Originally I was supposed to stay in a Choice hotel halfway to Homer, Alaska one of the nights.  I made an audible to the Alyeska Resort which cost me an additional $417.60 to my budget. If I had a do over I probably would have picked cheaper accommodations in Seward since being right on the marina didn’t end up benefiting us much.

Final Thoughts

Those fee changes listed above would have trimmed $1500 off my budget.  If I drove back and forth to Seward from Anchorage each day that would have been another $500-$600 in savings as well. So you can do Alaska on a much smaller budget with miles and points and some extra driving / effort.

I am glad I splurged though since this was a once in a lifetime type of trip with my son.  And by cashing out points at pretty good rates earlier in the year it was like I used points for the entire trip anyway.

How much does a trip to Alaska cost? It can cost a lot, or a more manageable sum, depending on how much work you want to put into it and how much convenience you want.

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Mark Ostermann
Mark Ostermann
Mark Ostermann is a father, husband and miles/points fanatic. He left the corporate world after starting a family in order to be a stay at home dad. Mark is constantly looking at ways to save money and stay within budget while also taking awesome vacations with his family. When he isn't caring for his family or taking a weekend trip, Mark is working towards his goal of visiting every Major League Baseball ballpark.

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  1. “paid cash ($1197.30) for myself…I was able to use Amex airline incidentals to cover about half of the cost ”
    Could you explain further how to use the Amex incidentals credit to cover about half the cost of an F ticket. I usually end up not using this platinum credit as I have no incidentals. Did use it once for a phone booking fee on an award flight.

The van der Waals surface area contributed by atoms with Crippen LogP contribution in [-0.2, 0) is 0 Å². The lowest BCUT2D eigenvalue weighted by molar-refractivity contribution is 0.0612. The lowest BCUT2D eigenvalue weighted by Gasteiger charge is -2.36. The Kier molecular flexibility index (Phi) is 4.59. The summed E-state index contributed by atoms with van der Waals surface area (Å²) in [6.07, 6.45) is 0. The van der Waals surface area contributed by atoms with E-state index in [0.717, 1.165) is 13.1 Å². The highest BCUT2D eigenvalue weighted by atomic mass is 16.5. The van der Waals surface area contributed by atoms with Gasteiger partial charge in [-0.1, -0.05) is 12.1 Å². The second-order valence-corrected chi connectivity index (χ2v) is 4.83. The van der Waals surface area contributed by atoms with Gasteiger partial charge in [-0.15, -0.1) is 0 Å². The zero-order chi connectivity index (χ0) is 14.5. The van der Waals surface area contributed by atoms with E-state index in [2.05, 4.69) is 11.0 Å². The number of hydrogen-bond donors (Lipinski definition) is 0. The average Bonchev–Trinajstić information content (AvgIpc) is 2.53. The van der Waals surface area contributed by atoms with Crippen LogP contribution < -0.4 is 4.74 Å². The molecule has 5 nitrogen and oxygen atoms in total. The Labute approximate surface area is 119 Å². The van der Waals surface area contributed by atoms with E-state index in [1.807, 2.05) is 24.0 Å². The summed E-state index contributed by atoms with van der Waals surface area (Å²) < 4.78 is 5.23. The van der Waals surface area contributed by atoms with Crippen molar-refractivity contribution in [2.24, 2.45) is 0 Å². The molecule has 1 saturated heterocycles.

2. This could have been a trip to use those 2 for 1 coupons from the Alaskan Air Visa. But you left out, what your son thought of this trip? And more pics? It isn’t all about using miles and points?

    • I wrote over about 5,000 words and shared a lot of pics in the first two posts of the series. You can find them at the top of the article linked saying Part 1 and Part 2

  3. Heading there the first week of October which is low season but after talking to quite a few folks, looks like the timing will be great. Also staying at 360 but for only $109 per night. Took advantage of Deltas big Alaska sale earlier for 10,000 points R/T out of BNA so 40,000 for the family. Free nights in Anchorage and an off season VRBO near Denali. Multiple car rental reservations made that go lower each week. It may actually go down as one of the cheapest trips we’ve ever taken.

  4. Just read part 1 and part 2 of the report. Alaska just moved up on my bucket list.
    P.S. I can vouch for TBB. 😉

  5. Good job Mark. We just completed a week long trip to Alaska and the total cost was $15K. But we flew in Business Class and the tour company was Tauck. Need I say more? Still very much worth it!

    • Alaska can be as cheap or as expensive as you want to take it for sure. There is a lot of cool stuff you can pack in 🙂

    • Haha – well points indirectly paid for it. I cashed out all my MR and UR early in the year at 1.25 and 1.5 so I could use it on a trip exactly like this 🙂

  6. Thanks for sharing. It seems like hotel prices are way up almost everywhere now, including Alaska, but for the price you paid for 4 nights (~$1,100), we’ve rented a nice RV for a week – that saves us on car rental, plus tons of time by not moving in-out of hotels. We still spent few nights in Anchorage on points, but wilderness experience in Alaska is just calling for RV accommodations. It gets you right in the nature. Alaska is probably the best state for RVing! Lots of free overnight spots, and multiple campsites with services as well. Modern RV models are very comfy with full amenities.
    Homer is cool. Seward – nice, but not too special, just small relaxing port town. Denali park is the best part.
    Happy travels to everyone. Keep it safe too.

    • We met a couple on the boat that canceled all of their reservations a few weeks out and went with an RV and said they saved a ton doing it. So I do think that is the way to do Alaska if you can handle being in the RV etc.